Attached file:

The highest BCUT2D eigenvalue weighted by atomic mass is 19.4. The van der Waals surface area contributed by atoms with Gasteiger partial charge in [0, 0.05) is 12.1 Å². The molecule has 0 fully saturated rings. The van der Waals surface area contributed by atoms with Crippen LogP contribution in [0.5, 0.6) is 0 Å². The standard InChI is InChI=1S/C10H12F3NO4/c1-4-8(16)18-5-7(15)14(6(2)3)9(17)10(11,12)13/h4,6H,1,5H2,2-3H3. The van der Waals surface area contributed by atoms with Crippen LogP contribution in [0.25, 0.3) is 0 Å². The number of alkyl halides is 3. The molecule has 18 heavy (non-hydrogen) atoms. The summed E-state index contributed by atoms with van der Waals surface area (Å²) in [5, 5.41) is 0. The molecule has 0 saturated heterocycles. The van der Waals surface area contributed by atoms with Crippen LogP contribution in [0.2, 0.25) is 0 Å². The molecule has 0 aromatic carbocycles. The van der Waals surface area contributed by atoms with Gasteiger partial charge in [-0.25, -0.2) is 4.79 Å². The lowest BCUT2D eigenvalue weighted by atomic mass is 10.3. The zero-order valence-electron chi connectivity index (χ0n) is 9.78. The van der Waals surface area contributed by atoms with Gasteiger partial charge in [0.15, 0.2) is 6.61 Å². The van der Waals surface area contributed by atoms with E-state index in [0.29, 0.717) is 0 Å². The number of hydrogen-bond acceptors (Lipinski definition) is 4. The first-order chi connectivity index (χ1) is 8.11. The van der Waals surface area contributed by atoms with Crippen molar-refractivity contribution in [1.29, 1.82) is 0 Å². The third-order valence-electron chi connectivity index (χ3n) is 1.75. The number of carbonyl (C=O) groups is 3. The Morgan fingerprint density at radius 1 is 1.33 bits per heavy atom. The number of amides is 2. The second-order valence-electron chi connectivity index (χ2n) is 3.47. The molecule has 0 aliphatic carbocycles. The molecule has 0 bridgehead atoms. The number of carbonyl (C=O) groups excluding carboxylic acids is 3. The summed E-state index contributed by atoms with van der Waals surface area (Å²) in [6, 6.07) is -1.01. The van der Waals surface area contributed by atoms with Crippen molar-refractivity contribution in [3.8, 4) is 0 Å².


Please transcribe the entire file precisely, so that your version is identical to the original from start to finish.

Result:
The highest BCUT2D eigenvalue weighted by atomic mass is 19.4. The van der Waals surface area contributed by atoms with Gasteiger partial charge in [0, 0.05) is 12.1 Å². The molecule has 0 fully saturated rings. The van der Waals surface area contributed by atoms with Crippen LogP contribution in [0.5, 0.6) is 0 Å². The standard InChI is InChI=1S/C10H12F3NO4/c1-4-8(16)18-5-7(15)14(6(2)3)9(17)10(11,12)13/h4,6H,1,5H2,2-3H3. The van der Waals surface area contributed by atoms with Crippen LogP contribution in [0.25, 0.3) is 0 Å². The number of alkyl halides is 3. The molecule has 18 heavy (non-hydrogen) atoms. The summed E-state index contributed by atoms with van der Waals surface area (Å²) in [5, 5.41) is 0. The molecule has 0 saturated heterocycles. The van der Waals surface area contributed by atoms with Crippen LogP contribution in [0.2, 0.25) is 0 Å². The molecule has 0 aromatic carbocycles. The van der Waals surface area contributed by atoms with Gasteiger partial charge in [-0.25, -0.2) is 4.79 Å². The lowest BCUT2D eigenvalue weighted by atomic mass is 10.3. The zero-order valence-electron chi connectivity index (χ0n) is 9.78. The van der Waals surface area contributed by atoms with Gasteiger partial charge in [0.15, 0.2) is 6.61 Å². The van der Waals surface area contributed by atoms with E-state index in [0.29, 0.717) is 0 Å². The number of hydrogen-bond acceptors (Lipinski definition) is 4. The first-order chi connectivity index (χ1) is 8.11. The van der Waals surface area contributed by atoms with Crippen molar-refractivity contribution in [1.29, 1.82) is 0 Å². The third-order valence-electron chi connectivity index (χ3n) is 1.75. The number of carbonyl (C=O) groups is 3. The Morgan fingerprint density at radius 1 is 1.33 bits per heavy atom. The number of amides is 2. The second-order valence-electron chi connectivity index (χ2n) is 3.47. The molecule has 0 aliphatic carbocycles. The molecule has 0 bridgehead atoms. The number of carbonyl (C=O) groups excluding carboxylic acids is 3. The summed E-state index contributed by atoms with van der Waals surface area (Å²) in [6, 6.07) is -1.01. The van der Waals surface area contributed by atoms with Crippen molar-refractivity contribution in [3.8, 4) is 0 Å².